More than just the 80 minutes of rugby, the iconic Championship keeps fans all over the world on the edge of their seats. For many, the start of the Six Nations signals the true start of the year, and has taken on a cultural significance.
Each weekend of the Six Nations, whole countries and cities get caught up in the carnival atmosphere, with families, friends, and fellow fans coming together. Friendly rivalries are reignited for the five rounds of elite sporting theatre.
The Championship goes beyond just sport, it is an experience unlike any other. Rugby fans know this, but there is an audience of new fans waiting to be inducted into the unique and compelling world of the Guinness Men’s Six Nations.
There is an opportunity to take rugby to a truly global audience, but it will take making the sport relevant to these potential new fans, showcasing the moments that add up to make the Six Nations experience so unique.
To help bring these moments to life for the 2024 Championship, Six Nations Rugby will work with renowned photographer Theo McInnes, whose mission is to reframe rugby for a new audience.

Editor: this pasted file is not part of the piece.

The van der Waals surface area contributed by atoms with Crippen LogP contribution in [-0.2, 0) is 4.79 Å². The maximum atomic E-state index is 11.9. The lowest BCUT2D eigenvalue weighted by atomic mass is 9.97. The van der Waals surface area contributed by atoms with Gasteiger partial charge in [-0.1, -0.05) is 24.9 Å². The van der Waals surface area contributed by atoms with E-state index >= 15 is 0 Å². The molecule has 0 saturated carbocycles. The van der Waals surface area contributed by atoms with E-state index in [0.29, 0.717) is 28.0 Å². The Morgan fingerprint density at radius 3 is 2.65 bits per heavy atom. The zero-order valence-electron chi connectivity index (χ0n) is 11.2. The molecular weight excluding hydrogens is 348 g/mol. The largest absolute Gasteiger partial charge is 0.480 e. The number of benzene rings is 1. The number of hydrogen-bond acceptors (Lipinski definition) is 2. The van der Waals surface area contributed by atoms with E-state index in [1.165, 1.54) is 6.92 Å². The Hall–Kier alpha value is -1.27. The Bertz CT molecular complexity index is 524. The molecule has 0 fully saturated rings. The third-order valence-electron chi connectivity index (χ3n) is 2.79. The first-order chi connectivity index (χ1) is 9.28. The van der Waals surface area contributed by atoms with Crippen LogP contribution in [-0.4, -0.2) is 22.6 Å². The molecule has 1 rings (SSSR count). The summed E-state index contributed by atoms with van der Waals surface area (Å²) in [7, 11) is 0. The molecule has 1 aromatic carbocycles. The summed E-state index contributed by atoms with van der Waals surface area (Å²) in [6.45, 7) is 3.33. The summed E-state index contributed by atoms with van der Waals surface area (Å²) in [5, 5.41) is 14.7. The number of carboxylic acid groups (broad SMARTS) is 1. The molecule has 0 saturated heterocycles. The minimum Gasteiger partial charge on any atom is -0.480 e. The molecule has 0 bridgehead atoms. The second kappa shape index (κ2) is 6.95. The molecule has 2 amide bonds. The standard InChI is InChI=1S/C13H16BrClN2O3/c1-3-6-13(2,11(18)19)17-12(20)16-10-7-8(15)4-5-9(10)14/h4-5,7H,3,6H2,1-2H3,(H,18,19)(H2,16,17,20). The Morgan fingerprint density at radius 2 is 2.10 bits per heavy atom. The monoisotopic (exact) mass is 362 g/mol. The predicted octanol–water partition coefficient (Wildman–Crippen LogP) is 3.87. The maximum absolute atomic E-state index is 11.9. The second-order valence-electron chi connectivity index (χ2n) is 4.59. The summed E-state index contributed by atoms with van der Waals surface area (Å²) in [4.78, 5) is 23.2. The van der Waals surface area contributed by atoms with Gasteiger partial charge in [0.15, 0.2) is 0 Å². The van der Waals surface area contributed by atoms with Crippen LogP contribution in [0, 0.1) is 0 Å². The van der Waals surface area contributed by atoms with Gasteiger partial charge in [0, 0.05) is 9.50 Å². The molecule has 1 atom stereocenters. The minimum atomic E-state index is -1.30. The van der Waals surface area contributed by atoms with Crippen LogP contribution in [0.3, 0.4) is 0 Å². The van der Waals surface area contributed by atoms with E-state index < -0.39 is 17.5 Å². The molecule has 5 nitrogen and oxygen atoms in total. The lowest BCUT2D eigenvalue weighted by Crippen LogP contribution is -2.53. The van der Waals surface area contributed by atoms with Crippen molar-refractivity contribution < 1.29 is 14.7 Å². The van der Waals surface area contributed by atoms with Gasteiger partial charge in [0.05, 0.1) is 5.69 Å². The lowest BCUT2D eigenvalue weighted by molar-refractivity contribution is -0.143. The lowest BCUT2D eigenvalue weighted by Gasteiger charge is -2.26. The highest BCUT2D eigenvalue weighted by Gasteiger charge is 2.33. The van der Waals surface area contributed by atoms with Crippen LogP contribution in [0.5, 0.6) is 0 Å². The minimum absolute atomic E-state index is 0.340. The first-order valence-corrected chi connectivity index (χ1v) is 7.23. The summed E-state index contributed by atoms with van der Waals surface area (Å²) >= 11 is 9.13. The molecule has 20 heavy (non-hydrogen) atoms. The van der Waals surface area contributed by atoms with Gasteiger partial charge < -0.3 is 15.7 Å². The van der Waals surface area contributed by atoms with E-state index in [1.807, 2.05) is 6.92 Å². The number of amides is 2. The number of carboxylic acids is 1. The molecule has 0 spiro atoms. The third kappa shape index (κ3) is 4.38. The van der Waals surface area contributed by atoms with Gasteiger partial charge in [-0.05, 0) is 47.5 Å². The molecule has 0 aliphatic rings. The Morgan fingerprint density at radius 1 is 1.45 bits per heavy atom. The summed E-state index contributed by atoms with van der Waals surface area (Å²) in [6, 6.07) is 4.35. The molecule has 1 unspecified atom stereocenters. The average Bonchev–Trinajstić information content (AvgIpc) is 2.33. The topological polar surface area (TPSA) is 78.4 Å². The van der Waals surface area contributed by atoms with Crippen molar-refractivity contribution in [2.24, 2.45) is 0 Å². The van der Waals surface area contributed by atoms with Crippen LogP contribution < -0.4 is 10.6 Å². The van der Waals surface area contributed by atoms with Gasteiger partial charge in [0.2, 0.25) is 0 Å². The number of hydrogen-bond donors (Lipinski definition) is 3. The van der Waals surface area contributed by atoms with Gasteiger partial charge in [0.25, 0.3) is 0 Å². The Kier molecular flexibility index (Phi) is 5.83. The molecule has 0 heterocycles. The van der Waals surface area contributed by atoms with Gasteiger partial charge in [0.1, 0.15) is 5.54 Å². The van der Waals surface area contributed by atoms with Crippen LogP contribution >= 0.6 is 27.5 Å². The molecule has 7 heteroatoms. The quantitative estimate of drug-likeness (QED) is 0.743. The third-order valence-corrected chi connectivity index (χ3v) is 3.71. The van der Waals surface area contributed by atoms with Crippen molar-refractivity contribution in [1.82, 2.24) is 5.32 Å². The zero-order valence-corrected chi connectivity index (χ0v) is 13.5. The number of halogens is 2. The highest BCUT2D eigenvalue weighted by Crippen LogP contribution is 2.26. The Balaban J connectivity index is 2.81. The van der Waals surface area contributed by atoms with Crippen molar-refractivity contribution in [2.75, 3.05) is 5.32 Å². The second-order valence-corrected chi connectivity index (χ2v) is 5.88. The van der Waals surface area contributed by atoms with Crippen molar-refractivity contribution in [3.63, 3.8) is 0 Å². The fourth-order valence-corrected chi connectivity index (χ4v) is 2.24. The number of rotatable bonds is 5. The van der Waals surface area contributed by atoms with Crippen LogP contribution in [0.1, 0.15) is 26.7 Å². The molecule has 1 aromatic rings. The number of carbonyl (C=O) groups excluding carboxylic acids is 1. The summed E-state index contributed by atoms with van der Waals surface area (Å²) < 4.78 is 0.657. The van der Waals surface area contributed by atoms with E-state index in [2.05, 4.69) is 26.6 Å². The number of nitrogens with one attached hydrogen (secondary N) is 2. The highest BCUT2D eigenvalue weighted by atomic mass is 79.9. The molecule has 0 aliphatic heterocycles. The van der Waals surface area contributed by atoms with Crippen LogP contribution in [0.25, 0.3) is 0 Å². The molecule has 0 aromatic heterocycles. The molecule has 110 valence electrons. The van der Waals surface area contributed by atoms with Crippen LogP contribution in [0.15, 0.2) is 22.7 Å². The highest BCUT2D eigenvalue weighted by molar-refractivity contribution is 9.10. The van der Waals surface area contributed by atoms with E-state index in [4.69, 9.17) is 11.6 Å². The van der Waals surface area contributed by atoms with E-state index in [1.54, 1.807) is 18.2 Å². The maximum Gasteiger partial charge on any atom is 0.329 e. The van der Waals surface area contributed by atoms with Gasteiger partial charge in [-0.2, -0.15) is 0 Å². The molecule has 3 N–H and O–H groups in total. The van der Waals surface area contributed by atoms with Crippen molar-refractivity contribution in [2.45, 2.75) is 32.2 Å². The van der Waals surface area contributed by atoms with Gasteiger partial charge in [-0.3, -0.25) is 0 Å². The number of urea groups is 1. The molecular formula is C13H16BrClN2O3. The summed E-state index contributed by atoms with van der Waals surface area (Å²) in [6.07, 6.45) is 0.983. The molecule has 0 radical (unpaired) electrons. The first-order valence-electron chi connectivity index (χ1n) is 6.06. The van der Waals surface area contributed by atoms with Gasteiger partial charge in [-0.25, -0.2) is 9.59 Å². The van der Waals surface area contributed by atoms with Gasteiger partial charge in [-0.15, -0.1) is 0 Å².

McInnes says: “Rugby is raw, exciting, colourful and unpredictable. There is the anticipation ahead of a game, which makes way for a full range of emotions, on and off the pitch. You get a sense that players and fans are totally connected on that rollercoaster of emotions as the game goes on. To capture those moments has the potential to tap into the heartbeat of a Six Nations game.
"It goes beyond the actual game, though. If I can show what the experience is like for fans the day before a game, experience the pre-match rituals between friends as they get ready for the match, and distil the energy that is hanging in the air, I truly believe people who have never even heard of rugby will think, I want some of that.'
"The famous war photographer Robert Capa said, 'If your photographs aren’t good enough, you’re not close enough'. That is the approach I am going to take to this campaign, and can't wait to showcase the best of the Six Nations and the unique experiences each nation’s fans create.”
See more of Theo McInnes' work here.